African dryland trees store less carbon than previously thought – Study


A new study has concluded that, trees across the semi-arid sub-Saharan Africa store less carbon than some models previously predicted.

An inventory of 9.9 billion trees derived from more than 300,000 satellite images was taken for analysis by a team of scientists, including researchers from the United States National Aeronautics and Space Administration.

The study was published in Sub-continental-scale carbon stocks of individual trees in African dryland in Nature journal on March 1, 2023.

The study provided detailed estimates of the quantity of carbon stored in the ecosystem and discovered that the African drylands are home to around 0.84 petagrams, or 840 million tonnes, of carbon.

Having an accurate tree carbon estimate is essential for climate change projections, which are influenced by how long trees and other vegetation store carbon. This “carbon residence time,” as scientists call it, is very short for grasses and bushes, which grow seasonally, but much longer for trees that grow for years. Knowing how much carbon a landscape stores is dependent on knowing exactly what is growing there.

“Our team gathered and analyzed carbon data down to the individual tree level across the vast semi-arid regions of Africa or elsewhere – something that had previously been done only on small, local scales,” said Compton Tucker, lead scientist on the project and an Earth scientist at NASA’s Goddard Space Flight Center in Greenbelt, Maryland.

Previous satellite-based estimates of tree carbon in Africa’s drylands often mistook grasses and shrubs for trees. “That led to over-predictions of the carbon there,” the study said.

In the latest study, the researchers sorted through more than 326,000 commercial satellite images from the QuickBird-2, GeoEye-1, WorldView-2, and WorldView-3 satellites using sophisticated machine learning and artificial intelligence algorithms. The images were obtained from NASA’s Center for Climate Simulation and organised and prepared for machine learning processing using the Explore/ADAPT Science Cloud.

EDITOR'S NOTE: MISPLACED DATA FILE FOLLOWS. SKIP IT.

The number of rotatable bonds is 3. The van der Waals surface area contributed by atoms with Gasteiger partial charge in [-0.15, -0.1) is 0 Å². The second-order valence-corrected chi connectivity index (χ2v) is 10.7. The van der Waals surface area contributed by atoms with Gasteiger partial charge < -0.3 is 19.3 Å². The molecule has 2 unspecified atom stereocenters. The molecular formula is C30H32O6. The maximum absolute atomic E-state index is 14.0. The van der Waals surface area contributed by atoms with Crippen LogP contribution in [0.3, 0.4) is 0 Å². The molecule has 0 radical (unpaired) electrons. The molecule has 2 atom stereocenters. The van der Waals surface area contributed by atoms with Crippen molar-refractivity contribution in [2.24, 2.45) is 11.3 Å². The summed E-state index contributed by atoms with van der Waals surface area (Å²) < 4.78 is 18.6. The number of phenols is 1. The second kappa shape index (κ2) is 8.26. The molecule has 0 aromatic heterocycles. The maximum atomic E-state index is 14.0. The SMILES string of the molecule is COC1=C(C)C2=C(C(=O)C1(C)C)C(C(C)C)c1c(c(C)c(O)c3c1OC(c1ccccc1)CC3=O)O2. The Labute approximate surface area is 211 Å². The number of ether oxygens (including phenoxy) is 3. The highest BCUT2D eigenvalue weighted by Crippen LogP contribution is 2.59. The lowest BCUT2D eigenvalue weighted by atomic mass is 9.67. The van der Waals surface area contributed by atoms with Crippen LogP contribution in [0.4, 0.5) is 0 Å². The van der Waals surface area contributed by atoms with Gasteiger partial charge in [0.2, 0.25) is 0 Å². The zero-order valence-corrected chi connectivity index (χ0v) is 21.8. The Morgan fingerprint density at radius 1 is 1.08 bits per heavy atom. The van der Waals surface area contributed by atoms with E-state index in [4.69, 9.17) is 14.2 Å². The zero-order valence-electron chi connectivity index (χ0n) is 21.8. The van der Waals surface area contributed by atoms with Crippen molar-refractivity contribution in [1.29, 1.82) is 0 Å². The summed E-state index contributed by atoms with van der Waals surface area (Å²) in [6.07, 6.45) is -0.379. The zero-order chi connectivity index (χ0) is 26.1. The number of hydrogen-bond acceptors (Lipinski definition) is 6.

Martin Brandt and Ankit Kariyaa of the University of Copenhagen compiled AI training data from 89,000 individual trees and adapted a neural network to detect the individual trees in high-resolution 50-centimeter scale images of Africa’s drier, less verdant landscapes.

A “tree,” according to the researchers, is anything with a green, leafy crown and a neighboring shadow. They then taught the machine learning program to count the trees over millions of hours of supercomputing on the University of Illinois’ Blue Waters supercomputer. When the researchers compared their machine-learning results to human assessments of the landscape, the computers measured tree-crown area 96.5% correctly.

Using allometry – the study of how the features of living animals vary with growth – the scientists can calculate the quantity of carbon in each tree’s leaves, roots, and wood from measurements of tree crown area.

A team led by Pierre Hiernaux of the University of Toulouse measured leaf mass, wood mass, and root mass in 30 distinct tree species. They analysed those masses of carbon and developed a statistical connection to tree crown area.

The African tree carbon data are now publicly available through a viewer app created by the team. It enables users to see every tree in the research area as well as the amount of carbon it stores.

This data may be valuable for scientists and students researching the carbon cycle, policymakers attempting to strengthen conservation efforts, and farmers seeking to quantify the amount of carbon stored on their farms.

Carbon is continually cycling between the land, the atmosphere, the ocean, and the atmosphere. During photosynthesis, trees extract carbon dioxide, a greenhouse gas, from the atmosphere and store it in their roots, trunks, branches, and leaves. As a result, increasing tree cover is frequently proposed as a means to counteract rising carbon emissions.

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